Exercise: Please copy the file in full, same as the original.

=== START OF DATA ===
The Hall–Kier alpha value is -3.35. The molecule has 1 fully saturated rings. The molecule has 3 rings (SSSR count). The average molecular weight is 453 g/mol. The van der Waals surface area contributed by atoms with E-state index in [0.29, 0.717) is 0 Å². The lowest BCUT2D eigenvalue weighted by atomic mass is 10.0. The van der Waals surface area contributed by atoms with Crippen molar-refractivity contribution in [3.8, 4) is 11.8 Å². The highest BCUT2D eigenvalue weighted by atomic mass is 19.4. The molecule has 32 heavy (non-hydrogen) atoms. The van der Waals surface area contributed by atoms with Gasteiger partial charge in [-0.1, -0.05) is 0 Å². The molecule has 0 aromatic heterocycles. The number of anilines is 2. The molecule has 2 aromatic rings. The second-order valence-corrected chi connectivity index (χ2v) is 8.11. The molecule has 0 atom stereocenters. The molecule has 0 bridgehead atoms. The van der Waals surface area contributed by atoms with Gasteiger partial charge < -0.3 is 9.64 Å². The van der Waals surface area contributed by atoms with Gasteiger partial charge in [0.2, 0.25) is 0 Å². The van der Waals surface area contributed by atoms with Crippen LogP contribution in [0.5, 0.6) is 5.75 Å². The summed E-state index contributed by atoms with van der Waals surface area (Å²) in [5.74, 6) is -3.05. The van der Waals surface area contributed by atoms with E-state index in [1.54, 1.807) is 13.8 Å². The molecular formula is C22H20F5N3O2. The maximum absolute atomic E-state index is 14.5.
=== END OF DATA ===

The Hall–Kier alpha value is -3.35. The molecule has 1 fully saturated rings. The molecule has 3 rings (SSSR count). The average molecular weight is 453 g/mol. The van der Waals surface area contributed by atoms with E-state index in [0.29, 0.717) is 0 Å². The lowest BCUT2D eigenvalue weighted by atomic mass is 10.0. The van der Waals surface area contributed by atoms with Crippen molar-refractivity contribution in [3.8, 4) is 11.8 Å². The highest BCUT2D eigenvalue weighted by atomic mass is 19.4. The molecule has 32 heavy (non-hydrogen) atoms. The van der Waals surface area contributed by atoms with Gasteiger partial charge in [-0.1, -0.05) is 0 Å². The molecule has 0 aromatic heterocycles. The number of anilines is 2. The molecule has 2 aromatic rings. The second-order valence-corrected chi connectivity index (χ2v) is 8.11. The molecule has 0 atom stereocenters. The molecule has 0 bridgehead atoms. The van der Waals surface area contributed by atoms with Gasteiger partial charge < -0.3 is 9.64 Å². The van der Waals surface area contributed by atoms with Gasteiger partial charge in [0.2, 0.25) is 0 Å². The van der Waals surface area contributed by atoms with Crippen LogP contribution in [0.5, 0.6) is 5.75 Å². The summed E-state index contributed by atoms with van der Waals surface area (Å²) in [5.74, 6) is -3.05. The van der Waals surface area contributed by atoms with E-state index in [1.54, 1.807) is 13.8 Å². The molecular formula is C22H20F5N3O2. The maximum absolute atomic E-state index is 14.5.